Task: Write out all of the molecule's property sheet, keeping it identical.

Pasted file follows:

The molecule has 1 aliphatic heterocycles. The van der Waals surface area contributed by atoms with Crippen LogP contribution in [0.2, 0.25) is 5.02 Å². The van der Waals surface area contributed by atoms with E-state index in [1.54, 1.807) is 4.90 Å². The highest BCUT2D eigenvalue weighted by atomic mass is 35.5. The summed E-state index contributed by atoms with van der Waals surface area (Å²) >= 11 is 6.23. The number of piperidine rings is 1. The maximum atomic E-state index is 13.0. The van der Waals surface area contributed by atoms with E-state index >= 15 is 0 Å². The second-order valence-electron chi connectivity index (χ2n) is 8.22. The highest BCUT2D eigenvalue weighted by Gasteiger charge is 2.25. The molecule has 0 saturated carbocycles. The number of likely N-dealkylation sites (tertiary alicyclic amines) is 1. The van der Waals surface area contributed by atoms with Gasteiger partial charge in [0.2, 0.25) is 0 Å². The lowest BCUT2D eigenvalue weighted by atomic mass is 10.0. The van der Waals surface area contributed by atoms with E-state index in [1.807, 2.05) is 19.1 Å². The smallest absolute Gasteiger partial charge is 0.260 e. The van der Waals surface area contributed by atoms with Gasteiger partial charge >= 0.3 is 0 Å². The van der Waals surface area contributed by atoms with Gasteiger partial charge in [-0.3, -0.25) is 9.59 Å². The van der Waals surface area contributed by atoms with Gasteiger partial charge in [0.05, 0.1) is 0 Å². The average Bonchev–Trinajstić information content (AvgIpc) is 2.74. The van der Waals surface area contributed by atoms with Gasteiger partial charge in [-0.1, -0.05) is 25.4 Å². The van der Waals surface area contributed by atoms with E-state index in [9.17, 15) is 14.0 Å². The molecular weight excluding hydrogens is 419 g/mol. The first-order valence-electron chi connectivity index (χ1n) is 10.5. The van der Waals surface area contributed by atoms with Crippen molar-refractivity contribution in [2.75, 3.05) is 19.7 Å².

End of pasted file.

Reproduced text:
The molecule has 1 aliphatic heterocycles. The van der Waals surface area contributed by atoms with Crippen LogP contribution in [0.2, 0.25) is 5.02 Å². The van der Waals surface area contributed by atoms with E-state index in [1.54, 1.807) is 4.90 Å². The highest BCUT2D eigenvalue weighted by atomic mass is 35.5. The summed E-state index contributed by atoms with van der Waals surface area (Å²) >= 11 is 6.23. The number of piperidine rings is 1. The maximum atomic E-state index is 13.0. The van der Waals surface area contributed by atoms with E-state index >= 15 is 0 Å². The second-order valence-electron chi connectivity index (χ2n) is 8.22. The highest BCUT2D eigenvalue weighted by Gasteiger charge is 2.25. The molecule has 0 saturated carbocycles. The number of likely N-dealkylation sites (tertiary alicyclic amines) is 1. The van der Waals surface area contributed by atoms with Gasteiger partial charge in [0.2, 0.25) is 0 Å². The lowest BCUT2D eigenvalue weighted by atomic mass is 10.0. The van der Waals surface area contributed by atoms with E-state index in [1.807, 2.05) is 19.1 Å². The smallest absolute Gasteiger partial charge is 0.260 e. The van der Waals surface area contributed by atoms with Gasteiger partial charge >= 0.3 is 0 Å². The van der Waals surface area contributed by atoms with Gasteiger partial charge in [-0.3, -0.25) is 9.59 Å². The van der Waals surface area contributed by atoms with Gasteiger partial charge in [0.05, 0.1) is 0 Å². The average Bonchev–Trinajstić information content (AvgIpc) is 2.74. The van der Waals surface area contributed by atoms with Gasteiger partial charge in [-0.1, -0.05) is 25.4 Å². The van der Waals surface area contributed by atoms with E-state index in [9.17, 15) is 14.0 Å². The molecular weight excluding hydrogens is 419 g/mol. The first-order valence-electron chi connectivity index (χ1n) is 10.5. The van der Waals surface area contributed by atoms with Crippen molar-refractivity contribution in [2.75, 3.05) is 19.7 Å².